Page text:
Get Plugged

october 8, 2011

Update: Please see this post about Pogoplug and the lack of privacy. I no longer recommend Pogoplug.

I came really close to giving up on my new Pogoplug Pro the day that I bought it. The box that it comes it is pretty sparse by any means: Pogoplug Pro, network cable, power cable, a getting started sheet (which just says “go to”) and a warranty card. 

Excitedly I pulled out my Pogoplug Pro and plugged it in – then went to the website and activated it. The activation was fine – the Pogoplug Pro was discovered and activated and the status logo on the front of the Pogoplug Pro was green. By all means (and description from Pogoplug's website support documents) the Pogoplug Pro was active and ready. I plugged in a USB flash drive and then refreshed. Nothing showed up. “No drives active” the web UI kept complaining.

I tried other drives with no luck. I put the Pogoplug Pro outside of my firewall and nothing. Completely frustrated, I put the Pogoplug Pro back in its box and was ready to return it. Then later that night, I decided that I like punching myself in the face – so, I pulled it back out and stuck it in the DMZ. That worked beautifully. After digging some more, I found that the Pogoplug Pro needs to have UDP port 4365 open for both inbound and outbound traffic. Once I setup the port trigger for that, the Pogoplug Pro has been working beautifully.

Now that it works, I have to write about how much I love it. The device, after the network hassles, is pretty problem free. It updates itself and everything is done via The selling point of the Pogoplug Pro is that you can create your own “cloud” at home that can be accessed both from inside and outside your own network. This cloud can be as large or small as you want and there are not fees attached. It all depends on what size drives you attach to the Pogoplug Pro.

The data that you put on your own cloud is all stored on the drives that you have connected to the Pogoplug Pro. Cloud Engines (the people that make Pogoplug) say that they do not save a copy of your data anywhere on their servers, though your data may have to pass through their servers for you to access it (or at least that's what they promise in their privacy policy).

There are a few ways to access data. Mobile app, PC/Mac/Linux app, and through the web UI.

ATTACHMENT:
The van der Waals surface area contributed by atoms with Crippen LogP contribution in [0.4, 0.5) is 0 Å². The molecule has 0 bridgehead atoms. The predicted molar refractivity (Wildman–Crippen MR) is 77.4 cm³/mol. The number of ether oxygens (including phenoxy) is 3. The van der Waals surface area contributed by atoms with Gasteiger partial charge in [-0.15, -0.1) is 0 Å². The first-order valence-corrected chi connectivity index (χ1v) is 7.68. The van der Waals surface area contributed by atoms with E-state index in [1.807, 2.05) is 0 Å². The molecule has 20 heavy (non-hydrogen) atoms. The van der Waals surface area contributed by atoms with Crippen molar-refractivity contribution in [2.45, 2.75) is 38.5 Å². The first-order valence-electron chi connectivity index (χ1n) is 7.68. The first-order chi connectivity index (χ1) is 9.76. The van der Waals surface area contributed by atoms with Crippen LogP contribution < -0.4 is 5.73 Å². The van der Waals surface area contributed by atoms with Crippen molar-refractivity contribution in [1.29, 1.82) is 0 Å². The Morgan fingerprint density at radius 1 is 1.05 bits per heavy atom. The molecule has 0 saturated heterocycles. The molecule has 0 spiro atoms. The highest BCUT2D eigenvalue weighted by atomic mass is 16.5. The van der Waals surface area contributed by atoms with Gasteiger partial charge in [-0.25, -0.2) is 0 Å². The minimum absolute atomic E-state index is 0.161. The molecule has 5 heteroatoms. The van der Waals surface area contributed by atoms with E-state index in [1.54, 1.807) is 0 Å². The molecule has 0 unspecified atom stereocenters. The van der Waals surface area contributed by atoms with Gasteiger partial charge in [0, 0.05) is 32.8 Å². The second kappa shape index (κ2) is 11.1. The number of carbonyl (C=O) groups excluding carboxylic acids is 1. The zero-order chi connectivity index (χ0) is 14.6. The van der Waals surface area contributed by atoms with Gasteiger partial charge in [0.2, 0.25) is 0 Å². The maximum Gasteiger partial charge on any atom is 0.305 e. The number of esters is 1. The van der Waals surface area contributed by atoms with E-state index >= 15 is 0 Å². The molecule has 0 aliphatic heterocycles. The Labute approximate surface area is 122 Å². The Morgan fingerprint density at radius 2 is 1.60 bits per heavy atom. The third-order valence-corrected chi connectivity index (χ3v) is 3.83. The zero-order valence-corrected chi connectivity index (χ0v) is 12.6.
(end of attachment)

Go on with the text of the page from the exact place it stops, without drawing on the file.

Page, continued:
The mobile app for Android needs some serious work and is the worst part of the Pogoplug experience. The Android app doesn't have anyway to refresh any listing unless you logout and login again. Uploading any file is counter-intuitive and cumbersome: You launch the app, navigate to the folder where you want to upload, then use “upload” from the menu to upload ONE file – and yes, one file at a time. Cloud Engines needs to really invest some time into making the Android app more usable. What they need is for the app to be able to automatically upload files as they are added, like when photos are taken. I am not sure about the iOS or Blackberry apps as I don't have any of those devices to test with.

The Desktop apps (PC/Mac) are better. They are free to use and can even turn your PC/Mac into a Pogoplug device – though this is good and bad at the same time. Installing the app was quick and easy, but after the app is installed, it defaults to having remote access ON, not OFF. In my books, any remote access to a PC/Mac app should be OFF by default and the installer should opt-in to having their files shared – especially if it is across the internet. Outside of that, the Desktop app will mount your Pogoplug Pro as a drive on your system and you can access all your attached drives as folders – you can optionally change that and access each attached drive as a separate drive. The access is smooth and works well – I used SyncToy to copy all my music over to the drive and it worked fine. The Linux app is a bit more...technical. It is a FUSE plug-in that requires CLI action to make it work. It works fine, but don't expect it to work as seemless or easy as the PC/Mac version. Cloud Engines should work on making it better. The Linux app is also only for drive access, there's no way to share the files on your Linux box.